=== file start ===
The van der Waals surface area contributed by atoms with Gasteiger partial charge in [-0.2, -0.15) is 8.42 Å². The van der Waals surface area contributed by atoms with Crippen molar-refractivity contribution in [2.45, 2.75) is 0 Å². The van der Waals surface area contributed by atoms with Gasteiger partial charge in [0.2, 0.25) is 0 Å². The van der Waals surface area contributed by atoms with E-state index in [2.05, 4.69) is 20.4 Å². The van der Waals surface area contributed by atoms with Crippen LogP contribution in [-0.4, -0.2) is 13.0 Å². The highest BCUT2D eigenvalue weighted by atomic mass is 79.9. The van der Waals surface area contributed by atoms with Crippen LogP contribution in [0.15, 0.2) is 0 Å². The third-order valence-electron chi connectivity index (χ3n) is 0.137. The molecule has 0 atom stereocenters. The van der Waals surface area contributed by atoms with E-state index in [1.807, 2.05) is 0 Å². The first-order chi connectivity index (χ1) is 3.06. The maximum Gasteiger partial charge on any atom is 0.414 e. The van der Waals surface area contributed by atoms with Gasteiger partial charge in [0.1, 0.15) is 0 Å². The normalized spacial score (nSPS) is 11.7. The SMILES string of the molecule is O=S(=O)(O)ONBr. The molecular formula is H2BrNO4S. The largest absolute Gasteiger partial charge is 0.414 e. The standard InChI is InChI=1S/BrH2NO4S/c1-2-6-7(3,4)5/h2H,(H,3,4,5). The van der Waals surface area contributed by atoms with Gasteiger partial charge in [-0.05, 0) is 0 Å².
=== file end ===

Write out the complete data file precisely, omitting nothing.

The van der Waals surface area contributed by atoms with Gasteiger partial charge in [-0.2, -0.15) is 8.42 Å². The van der Waals surface area contributed by atoms with Crippen molar-refractivity contribution in [2.45, 2.75) is 0 Å². The van der Waals surface area contributed by atoms with Gasteiger partial charge in [0.2, 0.25) is 0 Å². The van der Waals surface area contributed by atoms with E-state index in [2.05, 4.69) is 20.4 Å². The van der Waals surface area contributed by atoms with Crippen LogP contribution in [-0.4, -0.2) is 13.0 Å². The highest BCUT2D eigenvalue weighted by atomic mass is 79.9. The van der Waals surface area contributed by atoms with Crippen LogP contribution in [0.15, 0.2) is 0 Å². The third-order valence-electron chi connectivity index (χ3n) is 0.137. The molecule has 0 atom stereocenters. The van der Waals surface area contributed by atoms with E-state index in [1.807, 2.05) is 0 Å². The first-order chi connectivity index (χ1) is 3.06. The maximum Gasteiger partial charge on any atom is 0.414 e. The van der Waals surface area contributed by atoms with Gasteiger partial charge in [0.1, 0.15) is 0 Å². The normalized spacial score (nSPS) is 11.7. The SMILES string of the molecule is O=S(=O)(O)ONBr. The molecular formula is H2BrNO4S. The largest absolute Gasteiger partial charge is 0.414 e. The standard InChI is InChI=1S/BrH2NO4S/c1-2-6-7(3,4)5/h2H,(H,3,4,5). The van der Waals surface area contributed by atoms with Gasteiger partial charge in [-0.05, 0) is 0 Å².